Media & Education
News Room

Volume 28, Issue 4, Winter 2010

Friends of Fanihi

Going door-to-door for Marianas flying foxes

By Julia Boland

Friends and neighbors often make the most effective teachers. And that's especially true on the small Pacific island of Rota, where some 3,200 people share 33 square miles (85 square kilometers) with a rare and waning population of Marianas flying foxes. So we looked to a few island residents for help in convincing the Rotanese to protect their magnificent bats from poachers.

All of the Marianas flying foxes (Pteropus mariannus mariannus) in the world – probably fewer than 6,000 – live on a handful of Pacific islands, and they are fading fast. These bats are squeezed by habitat loss and occasionally hammered by the typhoons that sweep the region. But the most severe threat is illegal hunting. The Marianas flying fox, known locally as the fanihi, is considered a gourmet delicacy in the U.S. Commonwealth of the Northern Mariana Islands (CNMI). The consequences are tragic.

Our Friends of Fanihi project is working to save this important species by building support and a sense of ownership of these beleaguered bats. Rota is home to a close-knit community, in which people feel accountable to one another, but not necessarily to outside agencies, laws or institutions. Successful outreach and education must involve local people teaching and influencing others on a personal level.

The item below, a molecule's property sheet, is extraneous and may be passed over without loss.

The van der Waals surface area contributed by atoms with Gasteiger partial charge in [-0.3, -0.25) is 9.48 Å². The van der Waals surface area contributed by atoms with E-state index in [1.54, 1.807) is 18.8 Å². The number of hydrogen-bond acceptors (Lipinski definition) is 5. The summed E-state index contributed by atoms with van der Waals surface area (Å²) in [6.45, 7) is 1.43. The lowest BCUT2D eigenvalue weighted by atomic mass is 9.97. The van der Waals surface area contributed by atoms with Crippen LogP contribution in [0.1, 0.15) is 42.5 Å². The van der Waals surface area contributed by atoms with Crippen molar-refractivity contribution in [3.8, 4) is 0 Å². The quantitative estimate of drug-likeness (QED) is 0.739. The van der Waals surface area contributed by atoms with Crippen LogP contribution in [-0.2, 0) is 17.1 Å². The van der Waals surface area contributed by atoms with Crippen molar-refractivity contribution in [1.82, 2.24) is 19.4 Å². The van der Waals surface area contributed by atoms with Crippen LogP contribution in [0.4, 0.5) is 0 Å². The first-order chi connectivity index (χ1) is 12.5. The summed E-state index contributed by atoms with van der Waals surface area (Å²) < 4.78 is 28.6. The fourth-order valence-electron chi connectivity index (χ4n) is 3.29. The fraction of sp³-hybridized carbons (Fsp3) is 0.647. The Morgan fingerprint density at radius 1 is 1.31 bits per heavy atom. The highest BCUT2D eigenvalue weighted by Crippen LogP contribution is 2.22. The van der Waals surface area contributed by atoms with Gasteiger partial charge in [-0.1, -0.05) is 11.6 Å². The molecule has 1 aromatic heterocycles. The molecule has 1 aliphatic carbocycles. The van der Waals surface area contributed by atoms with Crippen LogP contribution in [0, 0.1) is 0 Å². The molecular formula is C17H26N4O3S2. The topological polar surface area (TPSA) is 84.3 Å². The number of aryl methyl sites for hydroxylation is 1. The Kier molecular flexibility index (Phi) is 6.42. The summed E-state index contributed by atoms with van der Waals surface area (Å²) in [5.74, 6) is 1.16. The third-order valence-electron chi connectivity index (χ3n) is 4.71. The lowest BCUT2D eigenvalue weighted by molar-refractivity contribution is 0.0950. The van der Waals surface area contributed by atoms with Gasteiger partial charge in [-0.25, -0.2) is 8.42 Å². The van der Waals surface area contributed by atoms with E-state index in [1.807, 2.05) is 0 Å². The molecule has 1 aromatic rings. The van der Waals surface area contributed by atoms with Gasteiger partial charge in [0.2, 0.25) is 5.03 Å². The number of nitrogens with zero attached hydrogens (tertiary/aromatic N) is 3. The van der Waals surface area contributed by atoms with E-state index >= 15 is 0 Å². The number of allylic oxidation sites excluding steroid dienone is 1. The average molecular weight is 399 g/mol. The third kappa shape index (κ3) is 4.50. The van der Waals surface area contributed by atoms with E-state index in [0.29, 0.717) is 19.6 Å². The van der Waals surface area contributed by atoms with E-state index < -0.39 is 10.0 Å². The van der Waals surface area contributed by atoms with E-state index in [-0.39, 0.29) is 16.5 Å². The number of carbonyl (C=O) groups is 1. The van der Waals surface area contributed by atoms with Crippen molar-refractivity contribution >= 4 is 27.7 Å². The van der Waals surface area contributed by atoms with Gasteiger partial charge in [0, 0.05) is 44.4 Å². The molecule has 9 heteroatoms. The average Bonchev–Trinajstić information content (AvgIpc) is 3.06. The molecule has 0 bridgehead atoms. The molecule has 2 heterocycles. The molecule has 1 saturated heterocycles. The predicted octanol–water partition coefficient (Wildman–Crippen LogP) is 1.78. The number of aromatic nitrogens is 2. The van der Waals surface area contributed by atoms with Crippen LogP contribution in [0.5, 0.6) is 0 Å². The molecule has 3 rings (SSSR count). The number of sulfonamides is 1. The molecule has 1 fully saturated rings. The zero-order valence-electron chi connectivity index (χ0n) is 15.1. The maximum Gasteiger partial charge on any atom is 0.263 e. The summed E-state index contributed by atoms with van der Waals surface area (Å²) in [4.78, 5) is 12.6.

With support from a BCI Global Grassroots Conservation Fund grant, we recruited and trained four Rota residents to literally go door-to-door, informally educating their neighbors and families about why and how the fanihi should be protected.

Marianas flying foxes are declining rapidly across their entire range (the Northern Mariana Islands and Guam). The species is listed as threatened by the United States and endangered by the International Union for Conservation of Nature (IUCN).

Rota hosts the last viable population (approximately 2,000 bats) in the southern Marianas. But poaching is taking a frightful toll. From 2002 to 2009, Rota's fanihi population declined by an estimated 35 percent. Illegal hunters killed 10 to 14 percent of the Rota population in 2008 alone. This battered population clearly cannot sustain such damage and survive.

Hunting fanihi is illegal, but convincing residents to honor that ban is always difficult, especially in uncertain economic times. Enforcement of the hunting ban is desperately needed, but support from the community is absolutely essential to ensure the survival and recovery of the fanihi.

In October 2008, the nonprofit Rota Conservation and Ecotourism conducted its first outreach event for the Marianas flying fox during the annual San Francisco de Borja Fiesta on Rota. In addition to educating visitors, we also surveyed 101 adults and 32 children about their knowledge and perceptions of the bats.  

These surveys found many misconceptions about the biology and ecology of the bats, the ability of the population to survive current hunting practices and what is needed to save this species from extinction in the Marianas.